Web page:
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The purpose of this activity was to encourage the campers to exercise impulse control by waiting their turn to play and to engage in a productive and respectful musical exchange with their peers. Additionally, this activity provided each camper with the opportunity for freedom of musical expression and artistic validation during their turn as the leader.

These sessions were diverse in nature and varied from voice and instrumental lessons to using programs such as Ableton Live and MIDI controllers to create musical compositions. In addition to honing musical skills, these lessons facilitated musical expression and opportunities for decision-making. Such lessons were perhaps the clearest instance of how music therapy interventions could be applied to medical ethnomusicology practices in order to blend elements of therapy and ethnography.

Below I provide an ethnographic account of a lesson involving Cameron, a year-old boy with WS, and Izzy Branch, a counselor and music therapist; this example illustrates how these music lessons advanced musical expression and decision-making skills through the collaborative construction of a musical narrative. During their lesson conducted in the camp library, Cameron was drawn to a book about robins. He took it off the shelf and began reading it.


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Izzy, seeing this as an opportunity, encouraged Cameron to incorporate the book into their music lesson. Izzy recalls,. Through this compromise, the lesson was transformed from a purely musical activity to an opportunity for Cameron to demonstrate his musicality and reading abilities. Cameron greatly enjoyed this lesson and the next day asked if he could sing the song at talent night that evening. Izzy, who had recorded their session the day before, agreed and suggested adding instruments to the recording.

Through the use of Garage Band and auxiliary percussion instruments, Cameron, his dad Lance, and Izzy worked together to create a musical arrangement. In talking with Izzy, choice and decision-making were the main focal points of her lessons with Cameron. Though Cameron made all of the decisions about instrumentation and form, Izzy facilitated these choices by giving him options to make the process more manageable. Izzy and the other staff members frequently emphasized the importance of independence both within and outside of lessons.

One of the goals of camp and of the Williams Syndrome Association WSA is to promote independent living and to create adaptations that make independence possible. According to Izzy,. Rather than doing difficult tasks for the campers, the therapists adapted situations to ensure that the campers were successful in completing challenges autonomously. The development of decision-making skills and a sense of independence are regularly cultivated in all children, be they neurotypical or neurodiverse. However, as Izzy mentioned, people who have disabilities are often defined by misguided perceptions of what they cannot do, rather than by their abilities.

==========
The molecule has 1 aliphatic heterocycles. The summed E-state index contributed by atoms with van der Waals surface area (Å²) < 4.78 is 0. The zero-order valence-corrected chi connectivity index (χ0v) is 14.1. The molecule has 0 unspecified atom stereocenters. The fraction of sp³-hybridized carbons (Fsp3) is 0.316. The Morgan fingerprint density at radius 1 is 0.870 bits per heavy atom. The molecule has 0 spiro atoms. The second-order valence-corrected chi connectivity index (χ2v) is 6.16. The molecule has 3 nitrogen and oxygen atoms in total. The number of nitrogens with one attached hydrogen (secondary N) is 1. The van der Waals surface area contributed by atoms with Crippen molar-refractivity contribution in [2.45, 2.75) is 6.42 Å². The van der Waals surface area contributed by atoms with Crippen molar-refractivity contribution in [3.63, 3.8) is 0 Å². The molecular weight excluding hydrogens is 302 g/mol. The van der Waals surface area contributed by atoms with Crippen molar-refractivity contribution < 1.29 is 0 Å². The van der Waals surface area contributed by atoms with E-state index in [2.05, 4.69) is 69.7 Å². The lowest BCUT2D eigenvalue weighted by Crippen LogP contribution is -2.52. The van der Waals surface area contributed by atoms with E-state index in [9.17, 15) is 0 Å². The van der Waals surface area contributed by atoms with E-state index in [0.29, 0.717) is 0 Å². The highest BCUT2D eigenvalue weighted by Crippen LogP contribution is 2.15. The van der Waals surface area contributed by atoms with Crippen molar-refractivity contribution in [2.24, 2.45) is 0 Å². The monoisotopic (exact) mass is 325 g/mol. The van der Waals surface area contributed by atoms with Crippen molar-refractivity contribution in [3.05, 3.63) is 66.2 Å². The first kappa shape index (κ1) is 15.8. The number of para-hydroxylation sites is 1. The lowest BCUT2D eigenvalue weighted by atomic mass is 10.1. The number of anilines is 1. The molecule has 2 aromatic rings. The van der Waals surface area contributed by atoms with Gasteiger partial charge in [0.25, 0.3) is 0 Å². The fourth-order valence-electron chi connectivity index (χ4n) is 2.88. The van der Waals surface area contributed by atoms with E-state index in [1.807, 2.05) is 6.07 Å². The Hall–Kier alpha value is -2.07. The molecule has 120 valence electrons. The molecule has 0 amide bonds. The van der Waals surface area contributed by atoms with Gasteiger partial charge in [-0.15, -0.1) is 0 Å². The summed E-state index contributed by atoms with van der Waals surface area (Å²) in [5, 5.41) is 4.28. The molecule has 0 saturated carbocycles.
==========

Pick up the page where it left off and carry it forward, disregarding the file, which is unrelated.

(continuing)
Thus, for Izzy and for many of the music therapists at Whispering Trails, it is particularly important to facilitate and accommodate choice-making procedures for young campers to ensure that as adults they will have the tools to make their own decisions and to become self-advocates. This is one instance of how the therapists accomplished therapeutic goals by allowing the campers to exercise their own agency and to express themselves through collaborative musicking; such examples not only demonstrate how music therapists blend aspects of the social and medical paradigms of disability, but also provide a model for how medical ethnomusicologists could use therapeutic interventions to aid their interlocutors in articulating their identities in ethnomusicological settings.

The hidden diffability : discovering Aspergers / by Lyndel Kennedy | National Library of Australia

Outside of planned music therapy sessions, music therapists freely interacted with parents and campers in musical and nonmusical activities, creating a cohesive feeling of community in which all members came together to co-create a culture based on the shared experience of Williams Syndrome. Counselors and therapists took turns leading the festivities by playing instruments and singing popular top 40 hits and camp songs.

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During this song everyone sings the chorus, which is then followed by a counselor choosing an individual to perform his or her own version of the dance. The song follows a call-and-response format:. Through the calling of their name each camper is individually recognized and free to express him or herself through improvised body movement. This is their time to shine and to musically and physically express themselves without fear of judgment.


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Parents, counselors, and therapists are also included in this community-building ritual. This state of liminality is then followed by what the symbolic anthropologist Victor Turner described in his book, The Ritual Process , as communitas. This musical ritual serves to affirm the individual and to construct a supportive community that is free of judgment. Once you bugaloo, you belong. Within the camp environment, Williams Syndrome is not treated as a deficit, but rather as a marker of difference that is appreciated, nurtured, and accommodated. In this way, the social model of disability reigns supreme, though elements of the medical model pepper the musical landscape through daily music therapy interventions.